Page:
Louisiana Jambalaya Creole’

Louisiana Jambalaya Creole’



One of my favourite jobs back in the early eighties was chef for a turn of the century musical called One Mo Time.

I took on this position because it gave me a chance to be in New York and it was something I wanted to add to my repertoire.

While there I was to be mentored by Sara Waxman and introduced to Chef Paul Prudhome well known for his avant-garde approach to Creole Cuisine and the art of blackened grilling Louisiana style.

The producers of this musical wanted to have an authentic Creole style menu that would compliment this dinner theatre musical play.

In NY they introduced me to Chef Paul and the cast of the play which was then playing at the famous Village Gate Off Broadway on Bleeker Street.

The creators of the play were the famous producers directors Art and Bert Dulugoff brothers along with managers Pat Kinney and Jerry Wexler who were very well known producers in the music industry, mover shakers from the big apple.

They demanded that the food be as exciting as the show itself to be successful. I trained hard on these recipes. Fit all 24 hours for three days learning and cooking with tons of shopping for ingredients. Now I meet the cast members, These performers were all from New Orleans and were well rehearsed after touring with the show for several years. The lead singer was a beautiful lady singer named Sylvia ‘Kuumba’ Williams and she had a sweet powerful voice that made you pay attention to what she was singing. They had many synopsis’s on what food to serve and when.  I put on 10 pounds immediately. During the show rehearsals, while dinner was being eaten she would sing this one number called The Kitchen Man. Originally sung by Bessie Smith. I would have to come out into the theatre nightly in my kitchen whites and stand close by the stage to be part of the act. She would look deep into my eyes and sing this sexy song like I was her man that satisfied her every craving. The audience loved the song while enjoying the Creole Louisiana Jambalaya that I prepared as the main entrée with the Carmel Beignets ending.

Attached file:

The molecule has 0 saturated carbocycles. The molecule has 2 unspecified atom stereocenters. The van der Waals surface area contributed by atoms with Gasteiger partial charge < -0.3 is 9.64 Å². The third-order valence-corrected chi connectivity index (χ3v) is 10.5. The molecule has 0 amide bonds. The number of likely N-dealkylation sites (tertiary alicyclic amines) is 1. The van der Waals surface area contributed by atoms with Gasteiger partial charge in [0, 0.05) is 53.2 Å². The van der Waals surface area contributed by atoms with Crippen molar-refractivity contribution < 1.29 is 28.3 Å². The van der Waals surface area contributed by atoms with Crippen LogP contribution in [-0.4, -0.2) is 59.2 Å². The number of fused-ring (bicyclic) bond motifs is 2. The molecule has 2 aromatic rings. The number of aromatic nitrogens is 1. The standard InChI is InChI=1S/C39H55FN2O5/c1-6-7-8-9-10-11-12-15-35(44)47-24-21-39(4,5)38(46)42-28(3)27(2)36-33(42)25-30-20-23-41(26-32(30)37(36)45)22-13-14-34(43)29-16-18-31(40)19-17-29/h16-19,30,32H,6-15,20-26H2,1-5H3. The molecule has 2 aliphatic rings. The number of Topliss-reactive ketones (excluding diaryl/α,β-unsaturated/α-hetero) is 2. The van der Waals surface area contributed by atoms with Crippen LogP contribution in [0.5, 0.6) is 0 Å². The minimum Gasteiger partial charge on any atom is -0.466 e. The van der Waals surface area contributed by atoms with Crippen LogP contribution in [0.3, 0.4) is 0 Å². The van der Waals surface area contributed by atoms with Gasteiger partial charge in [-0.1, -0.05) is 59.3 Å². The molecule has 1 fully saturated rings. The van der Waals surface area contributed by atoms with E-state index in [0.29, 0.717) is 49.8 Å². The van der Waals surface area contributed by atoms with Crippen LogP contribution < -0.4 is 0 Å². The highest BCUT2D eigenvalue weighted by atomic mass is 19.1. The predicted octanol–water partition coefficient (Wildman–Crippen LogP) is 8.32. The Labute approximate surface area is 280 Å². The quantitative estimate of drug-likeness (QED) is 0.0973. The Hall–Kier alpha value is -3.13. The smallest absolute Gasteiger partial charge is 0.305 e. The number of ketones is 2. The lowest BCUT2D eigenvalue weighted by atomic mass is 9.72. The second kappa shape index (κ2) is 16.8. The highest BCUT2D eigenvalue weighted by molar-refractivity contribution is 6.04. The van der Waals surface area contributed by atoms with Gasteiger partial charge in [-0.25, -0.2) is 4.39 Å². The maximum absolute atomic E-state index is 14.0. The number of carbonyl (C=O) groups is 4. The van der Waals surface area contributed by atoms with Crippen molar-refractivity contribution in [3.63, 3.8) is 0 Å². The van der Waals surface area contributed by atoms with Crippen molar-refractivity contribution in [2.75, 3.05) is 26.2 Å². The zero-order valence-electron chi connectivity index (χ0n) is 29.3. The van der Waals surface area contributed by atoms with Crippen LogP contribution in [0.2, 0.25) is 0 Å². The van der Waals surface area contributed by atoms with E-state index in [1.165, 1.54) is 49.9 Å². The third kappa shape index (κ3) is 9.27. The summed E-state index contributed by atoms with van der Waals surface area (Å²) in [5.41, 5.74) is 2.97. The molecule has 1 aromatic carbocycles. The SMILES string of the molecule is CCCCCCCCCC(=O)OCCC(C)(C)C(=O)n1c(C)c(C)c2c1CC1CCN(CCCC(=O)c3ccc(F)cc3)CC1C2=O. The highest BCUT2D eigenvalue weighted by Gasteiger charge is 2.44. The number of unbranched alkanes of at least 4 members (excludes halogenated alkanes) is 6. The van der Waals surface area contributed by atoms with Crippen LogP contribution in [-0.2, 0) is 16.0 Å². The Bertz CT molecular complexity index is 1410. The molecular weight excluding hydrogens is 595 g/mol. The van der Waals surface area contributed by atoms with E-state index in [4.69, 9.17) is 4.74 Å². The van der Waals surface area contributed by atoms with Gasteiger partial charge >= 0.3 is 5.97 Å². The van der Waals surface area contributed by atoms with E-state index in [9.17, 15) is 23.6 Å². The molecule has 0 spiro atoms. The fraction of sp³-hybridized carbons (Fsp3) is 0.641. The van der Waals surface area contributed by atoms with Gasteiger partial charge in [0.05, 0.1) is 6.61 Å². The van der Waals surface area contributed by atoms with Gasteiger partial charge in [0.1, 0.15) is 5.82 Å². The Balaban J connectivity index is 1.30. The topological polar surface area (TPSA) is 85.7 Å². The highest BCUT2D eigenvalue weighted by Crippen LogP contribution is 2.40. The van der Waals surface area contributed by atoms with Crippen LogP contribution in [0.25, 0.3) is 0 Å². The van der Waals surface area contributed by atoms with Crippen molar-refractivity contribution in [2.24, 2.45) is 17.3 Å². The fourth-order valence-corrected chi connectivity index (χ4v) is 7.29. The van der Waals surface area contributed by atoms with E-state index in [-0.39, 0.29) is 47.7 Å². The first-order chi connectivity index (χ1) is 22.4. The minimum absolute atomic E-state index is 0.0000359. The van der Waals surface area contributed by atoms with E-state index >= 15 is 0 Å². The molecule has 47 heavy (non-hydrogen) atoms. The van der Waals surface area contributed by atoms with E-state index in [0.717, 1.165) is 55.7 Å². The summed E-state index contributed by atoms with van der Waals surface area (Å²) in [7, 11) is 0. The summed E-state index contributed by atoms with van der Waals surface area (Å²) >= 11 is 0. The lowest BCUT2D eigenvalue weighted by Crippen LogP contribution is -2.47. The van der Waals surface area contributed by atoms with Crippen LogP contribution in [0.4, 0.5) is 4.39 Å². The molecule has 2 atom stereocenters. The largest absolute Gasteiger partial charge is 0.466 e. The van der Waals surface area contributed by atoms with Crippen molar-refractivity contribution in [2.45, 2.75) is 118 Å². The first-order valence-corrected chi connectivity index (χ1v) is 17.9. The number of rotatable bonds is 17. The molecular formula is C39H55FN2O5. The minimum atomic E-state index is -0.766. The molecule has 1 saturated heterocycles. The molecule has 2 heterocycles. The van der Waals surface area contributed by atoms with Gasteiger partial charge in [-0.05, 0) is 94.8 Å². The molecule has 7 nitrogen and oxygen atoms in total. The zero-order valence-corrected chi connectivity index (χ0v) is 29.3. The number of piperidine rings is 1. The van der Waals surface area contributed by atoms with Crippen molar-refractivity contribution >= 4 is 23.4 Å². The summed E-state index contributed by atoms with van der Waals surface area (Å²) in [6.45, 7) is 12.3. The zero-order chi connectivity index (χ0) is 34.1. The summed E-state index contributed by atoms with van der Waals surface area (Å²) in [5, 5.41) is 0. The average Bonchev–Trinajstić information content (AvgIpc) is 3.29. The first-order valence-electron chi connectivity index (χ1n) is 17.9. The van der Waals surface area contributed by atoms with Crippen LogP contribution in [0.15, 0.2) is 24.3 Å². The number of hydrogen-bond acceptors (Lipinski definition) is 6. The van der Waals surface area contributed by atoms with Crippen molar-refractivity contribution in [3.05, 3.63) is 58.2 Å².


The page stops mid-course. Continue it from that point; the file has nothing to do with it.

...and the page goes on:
The Kitchen Man stuck as my food moniker since then and as the show ended its run in New York and Toronto and I had learned how to prepared many traditional Creole dishes since and here is a simple version of Creole Louisiana Jambalaya for you to try.

You will need.

1 cup long grain brown rice.

1 cup V8/Clamato

1 cup non salt chicken stock

1 cup chopped white onions

1 cup chopped green pepper.

1 small chili pepper or pinch of cayenne [optional]

2 smashed cloves of russian garlic

1 the cup fresh cut okra.

1 cup of stewed tomatoes

1 tsp. kosher salt.

1 tsp. black pepper.

1 Bay leaf.

1 tsp. file gumbo [dried sassafras]

6 chicken thighs or whole wings

9 oz. piquant skinless chorizo sausage cut into 1 in. pieces. [your favourite will do fine].

12 16/20 gulf shrimp in shell rinsed well with back split and cleaned. Crawfish if you can get it.


In a large deep oven proof dish place rice and liquids.

Stir in the chopped vegetables and garlic and bay leaf.

Arrange the tomatoes on the surface.

Place the chicken thighs and the sausage in a circle pattern.

Sprinkle the seasonings over the chicken and sausage.

Bake on the middle shelf at 375 for 45 minutes or until the rice is al dente.

Remove from oven and place the shrimp pushing the tails down into the rice mixture

between the chicken and sausage pieces.

Continue to bake for 15 minutes more.

Remove from the oven, let rest for a couple of minute.

Place a portion of rice in a heated rimmed bowl and top with one chicken, two shrimp and three pieces of sausage.

Serve with warm buttered dinner biscuits and enjoy!                                     [Makes 6 servings]


Thekitchenman’s B.C.